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Author Topic: Twiggy drive head pressure  (Read 283 times)


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Twiggy drive head pressure
« on: May 09, 2020, 07:47:30 pm »

In my Lisa 1, the upper drive has always been a better performer than the lower drive. It was always able to read better for starters, and these days if you want to format a disk with BLU, it's pretty much the one drive that does that dependably.

I've been investigating why this might be, and I think I've found the answer now---the lower drive doesn't put as much clamping pressure on the "back" of the disk (that is, the part closest to the front of the computer; or, the part of the disk that goes in last and pops out first) as the upper drive does.

I came to this conclusion after noticing that the lower drive's performance on some of my "reject" homemade Twiggy floppies improved after I opened and reclosed their black plastic enclosures ("envelopes", whatever you want to call them). These hacked-up disks aren't precision-made: the enclosures are scotch-taped back together, and naturally they wind up not being perfectly flat after that. Not coincidentally, the part of the disk that my hack job distorts the most is... the back of the disk. And, the reads and writes that had the most trouble are also the ones that use the head that reads back there.

(As background for people unfamiliar with Twiggy drives, there are two read-write heads for each side of the disk, but they each touch the disk 180 degrees apart. For ASCII art fans, here's what that looks like from the side---imagine you are inside the CRT, looking toward the drive bay:

Code: [Select]

         "Front" head                                                              | Lisa
             |   |                                                                 | faceplate
              \_/              \                 /                              ___|
Disk: ========================================================================  ___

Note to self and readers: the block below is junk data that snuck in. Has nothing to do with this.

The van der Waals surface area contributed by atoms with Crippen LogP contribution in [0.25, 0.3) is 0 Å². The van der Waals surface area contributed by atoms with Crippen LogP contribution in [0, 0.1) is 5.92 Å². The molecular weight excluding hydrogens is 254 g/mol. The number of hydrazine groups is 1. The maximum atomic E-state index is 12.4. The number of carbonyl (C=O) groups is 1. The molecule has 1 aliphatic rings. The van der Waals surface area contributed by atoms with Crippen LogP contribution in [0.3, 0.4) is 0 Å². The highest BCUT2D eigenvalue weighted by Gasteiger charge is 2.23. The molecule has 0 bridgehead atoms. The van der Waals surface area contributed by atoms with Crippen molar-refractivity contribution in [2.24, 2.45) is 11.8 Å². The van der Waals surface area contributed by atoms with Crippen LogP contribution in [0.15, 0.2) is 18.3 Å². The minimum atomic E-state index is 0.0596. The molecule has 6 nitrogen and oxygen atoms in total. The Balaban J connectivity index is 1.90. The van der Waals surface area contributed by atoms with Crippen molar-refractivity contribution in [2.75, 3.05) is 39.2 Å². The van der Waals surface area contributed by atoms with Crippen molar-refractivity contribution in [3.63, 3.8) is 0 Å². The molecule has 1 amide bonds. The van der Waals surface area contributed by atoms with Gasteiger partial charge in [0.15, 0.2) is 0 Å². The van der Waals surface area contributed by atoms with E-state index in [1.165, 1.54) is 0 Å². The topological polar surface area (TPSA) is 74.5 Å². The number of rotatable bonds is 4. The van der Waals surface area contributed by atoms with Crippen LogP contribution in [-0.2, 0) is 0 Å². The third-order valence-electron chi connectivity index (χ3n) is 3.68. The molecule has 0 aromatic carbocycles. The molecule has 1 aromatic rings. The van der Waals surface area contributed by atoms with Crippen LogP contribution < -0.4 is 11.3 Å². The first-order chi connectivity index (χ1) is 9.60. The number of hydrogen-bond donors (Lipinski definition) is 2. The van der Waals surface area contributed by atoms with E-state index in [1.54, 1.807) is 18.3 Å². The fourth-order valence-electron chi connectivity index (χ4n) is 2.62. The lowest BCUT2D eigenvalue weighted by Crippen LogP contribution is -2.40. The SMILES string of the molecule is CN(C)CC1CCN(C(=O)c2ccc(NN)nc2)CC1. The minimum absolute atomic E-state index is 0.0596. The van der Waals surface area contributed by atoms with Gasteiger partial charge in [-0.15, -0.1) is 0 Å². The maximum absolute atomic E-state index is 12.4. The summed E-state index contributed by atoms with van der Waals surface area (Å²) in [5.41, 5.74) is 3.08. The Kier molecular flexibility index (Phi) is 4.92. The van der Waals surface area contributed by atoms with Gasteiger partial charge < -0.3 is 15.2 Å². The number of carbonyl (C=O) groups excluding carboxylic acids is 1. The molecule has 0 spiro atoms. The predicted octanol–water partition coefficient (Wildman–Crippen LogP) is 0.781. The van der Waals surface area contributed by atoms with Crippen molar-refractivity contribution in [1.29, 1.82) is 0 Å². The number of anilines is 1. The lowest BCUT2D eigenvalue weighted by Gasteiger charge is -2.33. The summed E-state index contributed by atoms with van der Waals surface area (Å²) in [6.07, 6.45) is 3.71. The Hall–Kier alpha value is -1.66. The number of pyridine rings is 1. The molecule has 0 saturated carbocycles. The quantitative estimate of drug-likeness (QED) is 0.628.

/                 \         /  \                    |
                              |      Spindle      |       |    |                   |
                                                       "Back" head                 |


To test my theory, all I had to do was apply more pressure to the back of the disk (on the enclosure, near the head) while attempting to format the disk with BLU. This has the effect of pressing the media down onto the head with a bit more force. I did this with a small wooden dowel, poking it in through the front faceplate, almost like you would do with a tongue depressor. This trick appeared to work, allowing my bottom drive to format a disk successfully. As a further test, the same trick also allowed the drive to load flawlessly (i.e. with no recalibrations or apparent errors) the entire large 556K "image" provided with the Lisa Smalltalk-80 implementation on Bitsavers---something that didn't really work too well before.

(An aside: it's exciting to run Smalltalk on a Lisa at last! I'll share more about this later. I didn't know it, but Smalltalk of this era apparently loads its entire working environment into RAM in one big go? This one does, anyway, so your drive will need to be able to read much of a disk fairly reliably for this to succeed.)

As nice as all this is, this manual pressure procedure is a delicate operation! If you're careless, you can catch the dowel in the spindle, which can kick it across the top of the disk! I scratched some media that way.

I'm looking now to see if I can identify the mechanism that controls how firmly the disk is pressed against the lower head. I have some ideas. Additionally, there is some open-cell foam that presses against the back of the disk, and while this material looks okay, nobody should trust 37-year-old foam for much of anything. Anyhow: for people struggling with finicky Twiggy drives, maybe you can help things along with a little push...


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Re: Twiggy drive head pressure
« Reply #1 on: May 12, 2020, 09:13:18 pm »

there is some open-cell foam that presses against the back of the disk

As they seemed to create a lot of resistance to rotation of the media, I've removed both of those (or taped paper over them so they don't touch the jacket). I presume the original purpose was to press the jacket liner against the media to achieve a sort of cleaning effect, or maybe to keep the media in the correct plane, but they seemed to only cause trouble for me.

Pressure on the inner/upper head is generated by the spring steel "alien" thing.

Pressure on the outer/lower head is generated by
  NOT:[the flat spring connecting the frog to the frogleg (that has the roller that moves to clamp the disk)] -- that generates the disk clamping pressure.
  But instead: the coil spring under the rear end of the arm that has the felt pad for the lower/outer head.

Neither has a straightforward adjustment; good idea to invent one!
« Last Edit: May 13, 2020, 06:38:37 pm by sigma7 »
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